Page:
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Recap Review: Tomb Raider (PS1)

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It’s a groundbreaking video game that stars a rare female protagonist. It’s been adapted into two movies starring Angelina Jolie, with a new reboot starring Alicia Vikander coming to theaters on March 16th. Thia the Bard has already written an excellent article for Real Women of Gaming about the impact that it had on the gaming industry with its famous protagonist, Lara Croft. It’s the one and only Tomb Raider!

It’s also a game that I never tried playing until recently. But then, lo and behold, I managed to find a copy in my local retro game store for $6, and here we are.

Tomb Raider, originally released for the PlayStation 1, Sega Saturn, and PC, stars Lara Croft, an adventurous woman who likes exploring dangerous locations and finding priceless artifacts. The game begins with Jacqueline Natla hiring her to find a piece of a scion in the mountains of Peru- but Lara is soon betrayed and strikes out to find the rest of the pieces on her own.

When I first started playing this game, I realized just how much modern games have spoiled me. I’m used to playing through tutorials that hold my hand the entire time, telling me exactly what buttons to press in every situation. Tomb Raider has a tutorial, but it’s not part of the main game. Instead, you can access Lara’s home in the main menu, and she’ll guide you through jumping, running, walking, etc. But even then, there’s no “press X to perform an action.” It’s always “press the jump button” or “press the action button.” You want to know which button’s the jump button? Well, you’ll just have to read the manual or figure it out yourself, because Lara’s not talking.

So I was completely out of my league when I first dove into the adventure and had to backtrack to Lara’s house to figure out what I needed to do. That said, I love the setup. It’s perfect for experienced gamers who don’t need a repeat lesson at the start of every playthrough, and also great for people like me who tend to start games, stop them when life gets in the way, and then pick them up again months later. The tutorial’s there to refresh your memory whenever you need it, and then you can jump right back into the actual game.

Unfortunately, the controls and graphics haven’t aged well. It can be difficult to navigate a three-dimensional environment with a control pad instead of a control stick.  I’ve done it in the past with DS games like Kingdom Hearts 358/2 Days. But Tomb Raider felt clunkier, perhaps because it’s on a bigger screen with wider areas to explore. Fortunately, the developers added the “walk” command that allows Lara to move slowly through treacherous areas, and while walking, she cannot fall over a ledge no matter how much you push her. This helps out a lot.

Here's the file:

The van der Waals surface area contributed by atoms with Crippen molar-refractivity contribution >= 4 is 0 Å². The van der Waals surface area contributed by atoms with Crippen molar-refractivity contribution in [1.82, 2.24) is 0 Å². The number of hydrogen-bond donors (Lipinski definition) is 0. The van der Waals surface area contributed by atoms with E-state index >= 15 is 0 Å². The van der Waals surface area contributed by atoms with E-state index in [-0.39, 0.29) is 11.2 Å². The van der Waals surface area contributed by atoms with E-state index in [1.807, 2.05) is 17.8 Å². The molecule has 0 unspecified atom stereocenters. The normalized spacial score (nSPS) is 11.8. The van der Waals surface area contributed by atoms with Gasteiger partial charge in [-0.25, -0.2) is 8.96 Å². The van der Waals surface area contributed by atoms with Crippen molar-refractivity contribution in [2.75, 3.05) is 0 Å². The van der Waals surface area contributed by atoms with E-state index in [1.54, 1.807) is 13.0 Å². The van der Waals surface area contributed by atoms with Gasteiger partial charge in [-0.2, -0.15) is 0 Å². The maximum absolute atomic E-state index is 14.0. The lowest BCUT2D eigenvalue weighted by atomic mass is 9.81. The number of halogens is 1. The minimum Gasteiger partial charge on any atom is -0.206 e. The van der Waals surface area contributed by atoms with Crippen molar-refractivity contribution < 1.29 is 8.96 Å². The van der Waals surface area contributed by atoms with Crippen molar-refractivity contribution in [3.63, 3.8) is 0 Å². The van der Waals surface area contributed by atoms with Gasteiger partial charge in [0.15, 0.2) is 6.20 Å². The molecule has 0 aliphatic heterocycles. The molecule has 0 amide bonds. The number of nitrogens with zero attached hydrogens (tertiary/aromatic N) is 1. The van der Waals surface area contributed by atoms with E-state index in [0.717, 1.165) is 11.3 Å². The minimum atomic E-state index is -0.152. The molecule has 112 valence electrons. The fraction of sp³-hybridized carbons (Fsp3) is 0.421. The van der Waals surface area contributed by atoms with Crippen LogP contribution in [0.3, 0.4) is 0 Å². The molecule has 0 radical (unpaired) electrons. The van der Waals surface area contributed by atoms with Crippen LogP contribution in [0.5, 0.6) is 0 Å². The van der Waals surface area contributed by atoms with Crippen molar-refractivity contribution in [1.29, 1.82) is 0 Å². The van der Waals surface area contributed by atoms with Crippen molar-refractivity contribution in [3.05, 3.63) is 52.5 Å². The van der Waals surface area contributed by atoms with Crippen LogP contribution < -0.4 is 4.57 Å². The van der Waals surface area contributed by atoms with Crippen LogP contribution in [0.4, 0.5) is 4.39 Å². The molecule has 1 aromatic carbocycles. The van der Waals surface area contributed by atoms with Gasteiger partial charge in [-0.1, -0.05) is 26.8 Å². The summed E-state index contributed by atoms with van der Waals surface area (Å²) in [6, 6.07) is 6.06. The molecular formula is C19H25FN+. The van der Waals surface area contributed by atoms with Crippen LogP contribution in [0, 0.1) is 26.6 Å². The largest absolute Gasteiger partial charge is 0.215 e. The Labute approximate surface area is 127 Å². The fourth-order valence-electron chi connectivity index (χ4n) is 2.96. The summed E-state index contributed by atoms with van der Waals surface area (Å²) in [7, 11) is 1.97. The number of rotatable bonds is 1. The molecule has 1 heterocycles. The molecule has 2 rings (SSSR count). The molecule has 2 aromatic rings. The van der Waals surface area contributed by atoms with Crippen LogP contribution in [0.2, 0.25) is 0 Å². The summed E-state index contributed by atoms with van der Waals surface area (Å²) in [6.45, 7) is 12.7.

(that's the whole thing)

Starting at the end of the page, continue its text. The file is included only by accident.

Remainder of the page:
(Also, yes, some PS1 controllers come with control sticks, but the ones that I own did not work with Tomb Raider.  Lara only ever moved when I directed her with the control pad.)

Obviously, most games from the PS1-era have not stood the test of time in terms of how they look.  So it is with Tomb Raider. Nonetheless, I enjoyed the silliness of polygon characters bobbing their heads up and down as they “talked” in certain cutscenes, if only for nostalgic reasons. The cutscenes that take place in-between levels have a higher quality.  Although, again, that’s not saying much. It looks great for a PS1 game.

The visuals may look awkward, but Tomb Raider has good voice acting for its short cutscenes and Lara’s tutorial. It also has a different approach to its soundtrack compared to other video games that I’ve played in the past. You’ll hear musical themes throughout the game, but only at specific points, and not for very long. It usually starts up when you reach a significant area or come across a certain enemy. The rest of the time, you explore the tombs in silence. In this way, the soundtrack gives you a sense of where you are and how you’re progressing through the game. However, it’s no guarantee of anything. There are situations, such as the final fight in the Tomb of Qualopec, where the enemy attacks Lara with no musical warning whatsoever and you have to act fast.